Linksys' latest router looks more like a sports car than a network appliance. Does it have the go to match the show?
We remember the days when routers looked like network gear - boring boxes with a few blinking lights and some ports for connecting devices. The Linksys WRT160N dispels those stereotypes with a space-age look that makes it look more like a model sports car than a router.
Installation and set up has been designed with home users, rather than network gurus, in mind. The ports on the back are coloured and the user manual, provided on the installation CD was easy to read. There was little network jargon and where it was used there were clear, plain-English, explanations provided. Wireless protection options are labelled as best, good and none (WPA, WPA and none respectively) and once configuration is complete the settings are saved as a text file that can be printed out for later reference.
Out of the box, all the ports on the WRT160N were covered with a "Run CD first" sticker. We did that and, rather than the usual web browser installation process, Linksys provides a great tool called the Linksys EasyLink Advisor, or LELA. LELA is a graphical application that gives you a picture of all the devices connected to your network. This sort of software has typically been in the domain of professional network managers. However, if you've become the accidental manager of a small network at home or in the office then LELA is a Godsend. It's currently Windows only but we're told that a Mac version will be coming later this year.
Other than the funky casing, the WRT160N is a fairly standard router. There are four 10/100 ethernet ports, 802.11n on the 2.4GHz frequency and a port for connecting your WAN (usually a modem in bridge mode). We spoke to Graeme Reardon, the Regional Director for Linksys, and asked him why gigabit ethernet hasn't been included. He said the simple explanation was that the cost of gigabit router hardware still hasn't been commoditised to a point where it can be provided at the current pricing. That will change in the next 12-18 months.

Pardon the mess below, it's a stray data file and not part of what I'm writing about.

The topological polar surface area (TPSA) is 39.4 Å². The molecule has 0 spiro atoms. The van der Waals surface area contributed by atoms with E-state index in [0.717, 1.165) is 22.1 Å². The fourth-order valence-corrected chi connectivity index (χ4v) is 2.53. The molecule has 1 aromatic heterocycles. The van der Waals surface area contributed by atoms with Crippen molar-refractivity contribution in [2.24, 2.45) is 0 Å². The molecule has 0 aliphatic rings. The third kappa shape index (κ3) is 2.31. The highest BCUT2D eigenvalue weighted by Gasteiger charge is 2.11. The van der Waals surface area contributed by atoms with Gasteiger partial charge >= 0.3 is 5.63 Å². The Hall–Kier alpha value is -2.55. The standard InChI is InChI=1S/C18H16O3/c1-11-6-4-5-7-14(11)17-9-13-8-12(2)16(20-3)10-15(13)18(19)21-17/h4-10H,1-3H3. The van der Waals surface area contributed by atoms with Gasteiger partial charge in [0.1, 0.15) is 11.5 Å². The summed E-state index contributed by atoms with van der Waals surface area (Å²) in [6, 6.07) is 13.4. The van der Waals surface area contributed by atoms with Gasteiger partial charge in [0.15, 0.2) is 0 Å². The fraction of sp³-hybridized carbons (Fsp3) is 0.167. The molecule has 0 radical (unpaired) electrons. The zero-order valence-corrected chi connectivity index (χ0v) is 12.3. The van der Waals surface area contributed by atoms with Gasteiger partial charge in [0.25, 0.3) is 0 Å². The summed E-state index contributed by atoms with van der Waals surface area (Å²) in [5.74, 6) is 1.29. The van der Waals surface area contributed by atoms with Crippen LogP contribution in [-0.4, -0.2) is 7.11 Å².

Network performance was impressive. Wireless range, tested with a Toshiba Portege R500 and Apple MacBook Pro was excellent. Within our office, the signal strength remained at its maximum. Taking our laptops for a walk, the signal didn't drop to the "Poor" level until we'd put about 25 meters and a couple of brick walls between the laptops and the router.
What really grabbed us was LELA. When we attempted to connect to another wireless LAN, LELA stepped in to guide us through the process. When someone tried to connect to our LAN, LELA provided an alert. If the Internet connection was down, LELA provided a visual cue as to where the problem was and ran through a wizard to repair the issue. The repair wizard was able to solve basic issues but struggled with a complex IP address routing issue which, to be fair, would probably not occur in a real world situation (we had the WRT160N connected to a router that was, in turn, connected to another router.)
What was missing from the WRT160N? We'd have liked to see gigabit ethernet and given other routers on the market are including it at affordable pricing levels, we wonder how much cost it would really have added to the device. Also, the support for 802.11b, g and n will be adequate for many but the lack of support for 802.11a and 802.11g on the 5GHz frequency is a deficiency (5GHz is significantly better than the crowded 2.4GHz band which is shared with cordless phones, microwaves and the many 802.11g networks now found in most neighbourhoods). There's no USB port for sharing a printer or storage device either.
Overall, the Linksys WRT160N is a competent router that's accompanied by some excellent software. LELA is an excellent value-add. If a later version of the hardware includes gigabit and dual-band wireless it'll be a killer home or small office router.